Museums and Events on Campus
The Weisman Art Museum is a nice on-campus gallery (free admission). The Bell Museum of Natural History on Church Street ($5; $3 for students) is also a stone's throw away and is free on Sundays. The University also presents a wide variety of music, dance, theater, film and lectures, many of which are free. Check the current schedule online.
Museums and Theater Further Afield
The Walker Art Center is a world renowned modern art museum, and a new wing has recently been added. The Walker has a beautiful sculpture garden and a nice high-end restaurant on its second floor. Admission is $10; free Thursday evenings and the first Saturday of each month. The Minneapolis Institute of Arts is equally fine (free general admission; special exhibitions may be extra). Saint Paul has a great Science Museum ($11). The Mill City Museum, a striking deconstructed grain mill, is variously billed as the Most Explosive museum in the world and as the Best Smelling museum ever created ($10; $8 students). The Guthrie Theater is not far away, and rush tickets can often be obtained at a discount ($15 - $25). Dozens of other theater venues with a wide range of offerings are scattered about the cities.
There are some great architectural treasures in the Cities as well, including Saint Paul's Cathedral (Saint Paul), the Basilica of Saint Mary (Minneapolis) and the State Capitol (Saint Paul). The State Capitol was built by Cass Gilbert, a native Minnesotan who also designed the U.S. Supreme Court building and many of the University's buildings. Both are the Mill City Museum and the Guthrie Theater are on the river, abutting the Stone Arch Bridge. If you find yourself looking up at the Guthrie, walk across the Stone Arch Bridge and have a drink at one of the nice bars and restaurants on Main Street.
The Cities also has a fine collection of parks if you would like to get out and enjoy nature in the city. The Mississippi River has walking and bicycling paths that follow it on either bank. Minnehaha Park, beautiful year-round, is especially spectacular in the fall. If you visit the park between April and October be sure to eat at Sea Salt to drink some good Minnesotan beer and eat some of the best seafood to be had in the state, most of which is not Minnesotan. Como Park in Saint Paul is also worth a visit. In the middle of winter, you may need a trip to the Como Conservatory to warm up your disposition. The Conservatory is a set of greenhouses featuring a sunken garden and a palm garden. It is well worth its price, as it is free. Como Park also has a small zoo with an entertaining monkey house. The park itself is large, so it is a good place to do some walking. If you really want to stretch your legs, the Chain of Lakes (southwest of downtown Minneapolis) has an extensive set of walking and biking trails. In the summer months you can rent bicycles and canoes.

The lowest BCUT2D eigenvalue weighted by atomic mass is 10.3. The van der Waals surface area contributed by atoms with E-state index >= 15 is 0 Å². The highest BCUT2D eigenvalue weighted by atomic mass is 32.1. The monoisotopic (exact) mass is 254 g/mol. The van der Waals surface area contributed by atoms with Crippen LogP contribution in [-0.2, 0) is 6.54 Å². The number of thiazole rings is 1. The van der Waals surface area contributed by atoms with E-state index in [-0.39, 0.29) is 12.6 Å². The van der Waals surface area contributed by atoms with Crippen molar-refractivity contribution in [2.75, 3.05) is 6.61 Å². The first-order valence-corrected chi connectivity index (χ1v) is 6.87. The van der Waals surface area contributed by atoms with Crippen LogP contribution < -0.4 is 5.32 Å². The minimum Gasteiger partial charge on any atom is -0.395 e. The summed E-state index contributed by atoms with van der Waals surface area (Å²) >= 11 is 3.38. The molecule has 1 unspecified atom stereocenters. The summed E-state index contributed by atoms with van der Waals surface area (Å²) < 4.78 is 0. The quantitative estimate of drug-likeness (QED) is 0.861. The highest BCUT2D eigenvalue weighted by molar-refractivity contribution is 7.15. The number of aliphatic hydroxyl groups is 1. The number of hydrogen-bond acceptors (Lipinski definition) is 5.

Sports fans will find the cities well equipped with professional baseball, basketball (mens and womens), football, and hockey teams. Additionally, the minor league Saint Paul Saints are known for their non-baseball distractions, including great sausages, excellent beer, and antics like a massage-giving nun, a pig, and a karaoke singer.
Upcoming Events in the Twin Cities
Comprehensive listings of arts and entertainment events can be found at:
Free outdoor concerts
Detailed schedule here. Father Hennipen Park is within walking distance near the Stone Arch Bridge. Other locations are a bus ride away.
- Lake Harriet Bandshell - every night of the week at 7:30 pm
- Father Hennipen Park - Tuesdays at 7:00 pm
- Minnehaha Falls - Wed., Thurs., Fri. at 7:00 pm
Walk/Bike/Canoe/Swim at the lakes
Take the #6 bus to the Uptown transit station where you can easily access walking and biking paths around Bde Maka Ska, Lake of the Isles, Cedar Lake and Lake Harriet. You can also rent canoes, kayaks, paddle boats, and bikes. There are several swimming beaches on Bde Maka Ska, Cedar, and Harriet. The ones on Cedar are usually the least crowded. Note that the #6 bus continues past the Uptown Transit Station to south Lake Calhoun and northwest Lake Harriet.
Waterski Show Team
The Twin Cities River Rats Waterski Show team puts on free performances on the Mississippi River, about 2 miles northwest of the University.
The Minneapolis Aquatennial is the official civic celebration of the City of Minneapolis. Minnesota residents, workers and visitors have come to love and appreciate all that Minneapolis has to offer during the Aquatennial.